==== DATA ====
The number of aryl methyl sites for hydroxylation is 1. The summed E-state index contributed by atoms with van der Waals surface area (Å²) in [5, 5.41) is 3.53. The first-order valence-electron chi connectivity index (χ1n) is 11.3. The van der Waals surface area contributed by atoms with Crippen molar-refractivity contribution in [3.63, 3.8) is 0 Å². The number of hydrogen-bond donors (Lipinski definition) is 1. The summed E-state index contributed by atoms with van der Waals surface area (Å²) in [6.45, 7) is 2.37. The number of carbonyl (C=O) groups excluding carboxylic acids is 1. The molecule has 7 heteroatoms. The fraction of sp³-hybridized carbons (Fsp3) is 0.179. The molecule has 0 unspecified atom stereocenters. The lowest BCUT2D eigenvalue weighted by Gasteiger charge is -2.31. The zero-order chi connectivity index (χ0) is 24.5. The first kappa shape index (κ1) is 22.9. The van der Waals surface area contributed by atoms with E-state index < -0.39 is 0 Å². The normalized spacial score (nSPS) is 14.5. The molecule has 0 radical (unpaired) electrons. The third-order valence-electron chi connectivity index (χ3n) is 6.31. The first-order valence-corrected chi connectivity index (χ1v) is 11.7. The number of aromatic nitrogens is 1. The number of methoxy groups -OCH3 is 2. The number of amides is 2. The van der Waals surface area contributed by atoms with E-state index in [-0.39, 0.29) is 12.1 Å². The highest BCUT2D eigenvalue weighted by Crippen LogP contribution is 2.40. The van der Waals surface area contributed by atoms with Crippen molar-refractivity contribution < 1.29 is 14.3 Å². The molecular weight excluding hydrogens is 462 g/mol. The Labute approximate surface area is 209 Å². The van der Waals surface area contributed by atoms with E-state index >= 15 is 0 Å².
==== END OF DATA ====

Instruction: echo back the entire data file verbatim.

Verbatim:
The number of aryl methyl sites for hydroxylation is 1. The summed E-state index contributed by atoms with van der Waals surface area (Å²) in [5, 5.41) is 3.53. The first-order valence-electron chi connectivity index (χ1n) is 11.3. The van der Waals surface area contributed by atoms with Crippen molar-refractivity contribution in [3.63, 3.8) is 0 Å². The number of hydrogen-bond donors (Lipinski definition) is 1. The summed E-state index contributed by atoms with van der Waals surface area (Å²) in [6.45, 7) is 2.37. The number of carbonyl (C=O) groups excluding carboxylic acids is 1. The molecule has 7 heteroatoms. The fraction of sp³-hybridized carbons (Fsp3) is 0.179. The molecule has 0 unspecified atom stereocenters. The lowest BCUT2D eigenvalue weighted by Gasteiger charge is -2.31. The zero-order chi connectivity index (χ0) is 24.5. The first kappa shape index (κ1) is 22.9. The van der Waals surface area contributed by atoms with E-state index < -0.39 is 0 Å². The normalized spacial score (nSPS) is 14.5. The molecule has 0 radical (unpaired) electrons. The third-order valence-electron chi connectivity index (χ3n) is 6.31. The first-order valence-corrected chi connectivity index (χ1v) is 11.7. The number of aromatic nitrogens is 1. The number of methoxy groups -OCH3 is 2. The number of amides is 2. The van der Waals surface area contributed by atoms with E-state index in [-0.39, 0.29) is 12.1 Å². The highest BCUT2D eigenvalue weighted by Crippen LogP contribution is 2.40. The van der Waals surface area contributed by atoms with Crippen molar-refractivity contribution < 1.29 is 14.3 Å². The molecular weight excluding hydrogens is 462 g/mol. The Labute approximate surface area is 209 Å². The van der Waals surface area contributed by atoms with E-state index >= 15 is 0 Å².